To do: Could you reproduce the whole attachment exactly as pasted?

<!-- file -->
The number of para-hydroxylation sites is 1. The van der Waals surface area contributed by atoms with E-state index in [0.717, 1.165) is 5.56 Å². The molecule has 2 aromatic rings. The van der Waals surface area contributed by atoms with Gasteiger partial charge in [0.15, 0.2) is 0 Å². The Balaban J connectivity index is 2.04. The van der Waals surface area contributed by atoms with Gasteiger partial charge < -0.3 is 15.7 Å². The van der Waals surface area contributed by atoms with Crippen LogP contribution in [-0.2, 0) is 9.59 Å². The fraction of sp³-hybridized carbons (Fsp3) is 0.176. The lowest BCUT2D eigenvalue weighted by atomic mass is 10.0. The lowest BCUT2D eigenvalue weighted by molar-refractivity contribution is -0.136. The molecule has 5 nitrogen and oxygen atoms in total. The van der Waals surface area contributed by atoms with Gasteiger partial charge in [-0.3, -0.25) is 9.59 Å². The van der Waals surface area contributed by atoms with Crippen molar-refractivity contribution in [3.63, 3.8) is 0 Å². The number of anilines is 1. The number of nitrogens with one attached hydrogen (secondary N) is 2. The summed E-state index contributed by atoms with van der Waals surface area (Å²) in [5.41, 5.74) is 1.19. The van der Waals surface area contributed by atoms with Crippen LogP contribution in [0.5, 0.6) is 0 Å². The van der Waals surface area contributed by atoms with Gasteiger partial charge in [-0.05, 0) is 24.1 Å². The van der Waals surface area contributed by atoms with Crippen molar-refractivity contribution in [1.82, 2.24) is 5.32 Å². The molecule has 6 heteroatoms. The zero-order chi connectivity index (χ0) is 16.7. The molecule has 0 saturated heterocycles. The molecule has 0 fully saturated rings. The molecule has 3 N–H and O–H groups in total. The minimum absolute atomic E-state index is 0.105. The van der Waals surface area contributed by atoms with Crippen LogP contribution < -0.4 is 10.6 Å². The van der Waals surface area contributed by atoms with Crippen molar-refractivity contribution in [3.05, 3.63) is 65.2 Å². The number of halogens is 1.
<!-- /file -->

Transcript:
The number of para-hydroxylation sites is 1. The van der Waals surface area contributed by atoms with E-state index in [0.717, 1.165) is 5.56 Å². The molecule has 2 aromatic rings. The van der Waals surface area contributed by atoms with Gasteiger partial charge in [0.15, 0.2) is 0 Å². The Balaban J connectivity index is 2.04. The van der Waals surface area contributed by atoms with Gasteiger partial charge < -0.3 is 15.7 Å². The van der Waals surface area contributed by atoms with Crippen LogP contribution in [-0.2, 0) is 9.59 Å². The fraction of sp³-hybridized carbons (Fsp3) is 0.176. The lowest BCUT2D eigenvalue weighted by atomic mass is 10.0. The lowest BCUT2D eigenvalue weighted by molar-refractivity contribution is -0.136. The molecule has 5 nitrogen and oxygen atoms in total. The van der Waals surface area contributed by atoms with Gasteiger partial charge in [-0.3, -0.25) is 9.59 Å². The van der Waals surface area contributed by atoms with Crippen molar-refractivity contribution in [3.63, 3.8) is 0 Å². The number of anilines is 1. The number of nitrogens with one attached hydrogen (secondary N) is 2. The summed E-state index contributed by atoms with van der Waals surface area (Å²) in [5.41, 5.74) is 1.19. The van der Waals surface area contributed by atoms with Crippen LogP contribution in [0.5, 0.6) is 0 Å². The van der Waals surface area contributed by atoms with Gasteiger partial charge in [-0.05, 0) is 24.1 Å². The van der Waals surface area contributed by atoms with Crippen molar-refractivity contribution in [1.82, 2.24) is 5.32 Å². The molecule has 6 heteroatoms. The zero-order chi connectivity index (χ0) is 16.7. The molecule has 0 saturated heterocycles. The molecule has 0 fully saturated rings. The molecule has 3 N–H and O–H groups in total. The minimum absolute atomic E-state index is 0.105. The van der Waals surface area contributed by atoms with Crippen LogP contribution < -0.4 is 10.6 Å². The van der Waals surface area contributed by atoms with Crippen molar-refractivity contribution in [3.05, 3.63) is 65.2 Å². The number of halogens is 1.